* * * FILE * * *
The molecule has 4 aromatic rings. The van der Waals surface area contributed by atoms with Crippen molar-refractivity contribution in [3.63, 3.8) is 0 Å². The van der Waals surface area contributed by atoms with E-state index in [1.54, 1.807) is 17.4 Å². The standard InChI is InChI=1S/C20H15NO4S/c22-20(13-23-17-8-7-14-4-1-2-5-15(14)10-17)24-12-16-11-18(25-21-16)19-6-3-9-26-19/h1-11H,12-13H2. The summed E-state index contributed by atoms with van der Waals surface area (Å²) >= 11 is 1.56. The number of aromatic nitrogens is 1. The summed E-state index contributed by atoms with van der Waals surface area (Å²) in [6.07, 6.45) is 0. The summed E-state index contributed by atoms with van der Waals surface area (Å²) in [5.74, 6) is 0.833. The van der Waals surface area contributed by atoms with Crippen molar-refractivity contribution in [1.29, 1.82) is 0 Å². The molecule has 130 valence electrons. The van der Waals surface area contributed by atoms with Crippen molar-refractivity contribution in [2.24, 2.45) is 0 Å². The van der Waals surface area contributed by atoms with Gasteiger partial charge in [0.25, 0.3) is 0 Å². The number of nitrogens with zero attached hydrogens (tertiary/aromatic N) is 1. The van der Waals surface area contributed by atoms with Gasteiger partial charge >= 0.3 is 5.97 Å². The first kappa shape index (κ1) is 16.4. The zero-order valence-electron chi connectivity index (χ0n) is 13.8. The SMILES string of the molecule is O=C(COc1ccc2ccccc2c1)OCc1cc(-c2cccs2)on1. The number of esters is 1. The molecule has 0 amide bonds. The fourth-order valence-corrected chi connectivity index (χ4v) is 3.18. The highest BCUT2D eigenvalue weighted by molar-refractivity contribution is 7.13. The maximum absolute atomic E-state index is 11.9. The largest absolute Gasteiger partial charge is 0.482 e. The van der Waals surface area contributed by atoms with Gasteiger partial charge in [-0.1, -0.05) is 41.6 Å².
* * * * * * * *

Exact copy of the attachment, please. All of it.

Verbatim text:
The molecule has 4 aromatic rings. The van der Waals surface area contributed by atoms with Crippen molar-refractivity contribution in [3.63, 3.8) is 0 Å². The van der Waals surface area contributed by atoms with E-state index in [1.54, 1.807) is 17.4 Å². The standard InChI is InChI=1S/C20H15NO4S/c22-20(13-23-17-8-7-14-4-1-2-5-15(14)10-17)24-12-16-11-18(25-21-16)19-6-3-9-26-19/h1-11H,12-13H2. The summed E-state index contributed by atoms with van der Waals surface area (Å²) >= 11 is 1.56. The number of aromatic nitrogens is 1. The summed E-state index contributed by atoms with van der Waals surface area (Å²) in [6.07, 6.45) is 0. The summed E-state index contributed by atoms with van der Waals surface area (Å²) in [5.74, 6) is 0.833. The van der Waals surface area contributed by atoms with Crippen molar-refractivity contribution in [1.29, 1.82) is 0 Å². The molecule has 130 valence electrons. The van der Waals surface area contributed by atoms with Crippen molar-refractivity contribution in [2.24, 2.45) is 0 Å². The van der Waals surface area contributed by atoms with Gasteiger partial charge in [0.25, 0.3) is 0 Å². The number of nitrogens with zero attached hydrogens (tertiary/aromatic N) is 1. The van der Waals surface area contributed by atoms with Gasteiger partial charge >= 0.3 is 5.97 Å². The first kappa shape index (κ1) is 16.4. The zero-order valence-electron chi connectivity index (χ0n) is 13.8. The SMILES string of the molecule is O=C(COc1ccc2ccccc2c1)OCc1cc(-c2cccs2)on1. The number of esters is 1. The molecule has 0 amide bonds. The fourth-order valence-corrected chi connectivity index (χ4v) is 3.18. The highest BCUT2D eigenvalue weighted by molar-refractivity contribution is 7.13. The maximum absolute atomic E-state index is 11.9. The largest absolute Gasteiger partial charge is 0.482 e. The van der Waals surface area contributed by atoms with Gasteiger partial charge in [-0.1, -0.05) is 41.6 Å².